During a Sept. 7 council meeting, 1851 Center Executive Director Maurice Thompson advised city officials against the constitutionally prohibited plan. Thompson informed council members that the Ohio Constitution (Section 6, Article VII) prohibits the city from “raising money for or loaning its credit to any private company, corporation or association.” Further, according to Ohio Supreme Court precedent, this constitutional provision is intended to protect taxpayers from the risks associated with the failure of a private project.

After Thompson’s presentation, council members decided to postpone a vote on the ordinance by two weeks while they review the consequences of the impending legal challenge. Council members’ decision to permanently drop the proposal is a significant victory for Gahanna residents, whose tax dollars will not be put a risk under this ill-conceived proposal.

The venture capital fund would have:

  • Used tax dollars to fund private enterprise;
  • Issued loans to individuals who lack conventional collateral or posed a high risk and may have been turned down by conventional lenders;
  • Issued loans at high interest rates of up to 12 percent; and
  • Allowed loans to be repaid on an interest-only basis.

In addition, the scuttled ordinance would have allowed the city to recover funds from defaulted loans by seizing an individual’s personal property, including “vehicles, personal items, antiques, collectibles jewelry, or livestock.”

 

 

 

 

October 13, 2010: ThisWeek Community News, Mayor Asks to Postpone Loan Fund

Merrill v. State of Ohio Department of Natural Resources

 

September 14, 2011 – Ohio Supreme Court Protects Property Rights

The court held that the State of Ohio extends to the natural shoreline, which is “the line at which the water usually stands when free from disturbing causes.” The court reiterated its role as a protector of private property rights against state incursions and reminded the state that private property rights are expressly protected in the Ohio Constitution.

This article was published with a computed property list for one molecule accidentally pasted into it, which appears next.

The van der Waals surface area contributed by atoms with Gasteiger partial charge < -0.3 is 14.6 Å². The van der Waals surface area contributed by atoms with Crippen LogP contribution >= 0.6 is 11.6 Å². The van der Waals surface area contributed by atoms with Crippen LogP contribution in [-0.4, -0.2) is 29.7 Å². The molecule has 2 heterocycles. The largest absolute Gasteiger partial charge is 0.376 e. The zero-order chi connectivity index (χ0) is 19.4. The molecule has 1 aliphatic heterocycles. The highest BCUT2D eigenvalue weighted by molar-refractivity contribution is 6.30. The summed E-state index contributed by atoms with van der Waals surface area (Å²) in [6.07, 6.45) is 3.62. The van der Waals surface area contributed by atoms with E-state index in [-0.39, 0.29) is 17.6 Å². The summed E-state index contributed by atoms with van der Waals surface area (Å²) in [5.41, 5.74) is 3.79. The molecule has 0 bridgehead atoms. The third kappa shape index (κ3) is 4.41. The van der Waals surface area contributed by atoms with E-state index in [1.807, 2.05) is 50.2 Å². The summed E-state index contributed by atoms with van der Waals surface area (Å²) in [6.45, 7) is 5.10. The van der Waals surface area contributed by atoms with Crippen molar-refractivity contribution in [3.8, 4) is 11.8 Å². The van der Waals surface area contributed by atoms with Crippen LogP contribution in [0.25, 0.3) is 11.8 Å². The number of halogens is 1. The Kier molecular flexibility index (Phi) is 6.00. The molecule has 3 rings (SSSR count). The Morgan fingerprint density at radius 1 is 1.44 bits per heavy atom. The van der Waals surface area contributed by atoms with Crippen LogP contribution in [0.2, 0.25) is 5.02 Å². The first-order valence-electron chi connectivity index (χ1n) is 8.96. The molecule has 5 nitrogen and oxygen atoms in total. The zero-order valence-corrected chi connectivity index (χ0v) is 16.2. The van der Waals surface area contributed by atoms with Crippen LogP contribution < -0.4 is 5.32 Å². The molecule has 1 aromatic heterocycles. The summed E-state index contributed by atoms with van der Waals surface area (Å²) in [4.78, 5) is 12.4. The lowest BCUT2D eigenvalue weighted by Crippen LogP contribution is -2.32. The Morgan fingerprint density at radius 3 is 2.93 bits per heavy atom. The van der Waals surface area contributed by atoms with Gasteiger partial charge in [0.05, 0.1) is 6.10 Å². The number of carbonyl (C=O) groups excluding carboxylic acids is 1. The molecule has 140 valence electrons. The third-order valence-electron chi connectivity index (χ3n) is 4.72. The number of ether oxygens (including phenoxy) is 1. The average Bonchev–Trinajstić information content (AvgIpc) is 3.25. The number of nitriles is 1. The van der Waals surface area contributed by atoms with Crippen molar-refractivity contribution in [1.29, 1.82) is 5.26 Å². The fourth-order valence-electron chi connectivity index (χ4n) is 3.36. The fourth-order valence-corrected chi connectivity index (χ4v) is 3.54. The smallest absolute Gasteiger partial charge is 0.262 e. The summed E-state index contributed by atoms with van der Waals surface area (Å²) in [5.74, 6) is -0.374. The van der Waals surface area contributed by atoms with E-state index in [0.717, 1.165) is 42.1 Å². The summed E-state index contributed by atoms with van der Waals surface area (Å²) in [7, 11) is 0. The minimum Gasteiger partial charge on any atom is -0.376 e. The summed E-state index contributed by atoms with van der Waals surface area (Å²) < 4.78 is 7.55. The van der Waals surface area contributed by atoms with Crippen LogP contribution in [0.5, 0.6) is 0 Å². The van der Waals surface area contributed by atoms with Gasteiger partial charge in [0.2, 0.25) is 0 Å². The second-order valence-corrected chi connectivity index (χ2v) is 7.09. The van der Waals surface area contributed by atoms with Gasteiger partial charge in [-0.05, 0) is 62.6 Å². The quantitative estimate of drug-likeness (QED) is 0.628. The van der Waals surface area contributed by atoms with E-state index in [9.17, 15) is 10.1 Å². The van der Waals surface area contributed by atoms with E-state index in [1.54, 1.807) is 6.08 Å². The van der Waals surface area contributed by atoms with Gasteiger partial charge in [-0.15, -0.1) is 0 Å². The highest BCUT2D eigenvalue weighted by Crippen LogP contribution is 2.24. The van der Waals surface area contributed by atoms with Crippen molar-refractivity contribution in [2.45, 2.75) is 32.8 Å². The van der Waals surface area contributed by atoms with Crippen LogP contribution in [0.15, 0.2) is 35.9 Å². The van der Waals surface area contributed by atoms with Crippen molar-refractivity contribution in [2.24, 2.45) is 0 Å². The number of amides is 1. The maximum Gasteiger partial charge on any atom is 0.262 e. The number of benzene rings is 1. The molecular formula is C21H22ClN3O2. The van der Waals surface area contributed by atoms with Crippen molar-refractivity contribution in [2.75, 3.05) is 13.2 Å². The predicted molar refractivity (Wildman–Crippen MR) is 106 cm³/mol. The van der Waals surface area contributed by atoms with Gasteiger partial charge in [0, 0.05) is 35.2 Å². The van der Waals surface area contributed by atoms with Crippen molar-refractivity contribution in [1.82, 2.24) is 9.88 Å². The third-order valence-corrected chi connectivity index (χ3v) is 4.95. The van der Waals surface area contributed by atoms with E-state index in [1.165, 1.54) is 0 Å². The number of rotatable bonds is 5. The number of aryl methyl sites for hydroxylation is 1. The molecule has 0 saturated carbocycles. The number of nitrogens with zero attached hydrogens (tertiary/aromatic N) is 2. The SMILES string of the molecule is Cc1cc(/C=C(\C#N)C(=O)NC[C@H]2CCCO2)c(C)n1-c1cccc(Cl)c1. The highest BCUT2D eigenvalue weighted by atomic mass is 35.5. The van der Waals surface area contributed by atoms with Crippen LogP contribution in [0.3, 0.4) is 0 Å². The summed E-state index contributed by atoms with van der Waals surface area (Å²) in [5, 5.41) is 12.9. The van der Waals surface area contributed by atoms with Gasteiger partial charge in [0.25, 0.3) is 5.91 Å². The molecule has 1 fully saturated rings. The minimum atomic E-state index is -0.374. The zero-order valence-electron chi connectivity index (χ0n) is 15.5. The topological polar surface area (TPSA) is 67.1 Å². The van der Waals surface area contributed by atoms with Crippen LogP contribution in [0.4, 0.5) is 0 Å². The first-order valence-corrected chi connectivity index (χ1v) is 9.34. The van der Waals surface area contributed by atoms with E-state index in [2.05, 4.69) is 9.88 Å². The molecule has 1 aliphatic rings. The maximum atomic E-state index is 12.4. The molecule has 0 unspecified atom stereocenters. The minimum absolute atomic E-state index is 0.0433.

October 1, 2010 – The Ohio AG’s Land-Grab on the Lake

The 1851 Center filed an amicus brief in the Supreme Court of Ohio to stop Ohio Attorney General Richard Cordray’s redefinition of property rights along Lake Erie.

The AG and several left-wing environmental interest groups now claim that because the State of Ohio owns the waters of Lake Erie, it also owns the beaches of Lake Erie. However, property owners along the lake have deeds that demonstrate their ownership, have paid taxes on the land for years, and were previously told (by the state) that they owned the land. The state is proceeding under the “Public Trust Doctrine,” which says it owns navigable waters and wild animals in Ohio. This is the first time Ohio’s politicians have attempted to extend the doctrine to dry land.

Both state and federal courts have supported the residents’ legal position. However, Attorney General Cordray has appealed the case to the Supreme Court of Ohio, despite being told by lower courts that he lacks standing to pursue the matter, since he has no client in the case.

“Ohioans have a constitutional right to acquire, possess, use and dispose of their private property in a way that does not harm others. Lake Erie property owners have owned this land since Ohio became a state. Only now, with dollar signs in its eyes, does the political class claim that it has always owned the property, and that lakefront owners must actually lease it back from the state,” 1851 Center Executive Director Maurice Thompson said in the court filing.

 

 

 

 

June 3, 2011 – Cleveland Plain Dealer: Ohio Supreme Court should rule soon on Lake Erie private v. public shoreline battle

September 23, 2010 – Maurice Thompson discusses the case on the Fred LeFebvre Show –

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September 20, 2010 1851 Center’s Amicus Brief

Federal Court Upholds Andover Township Residents’ Constitutional Rights

Andover Park

1851 Center Wins Injunction Against Andover Township Officials Who Blocked Constitution Day Rally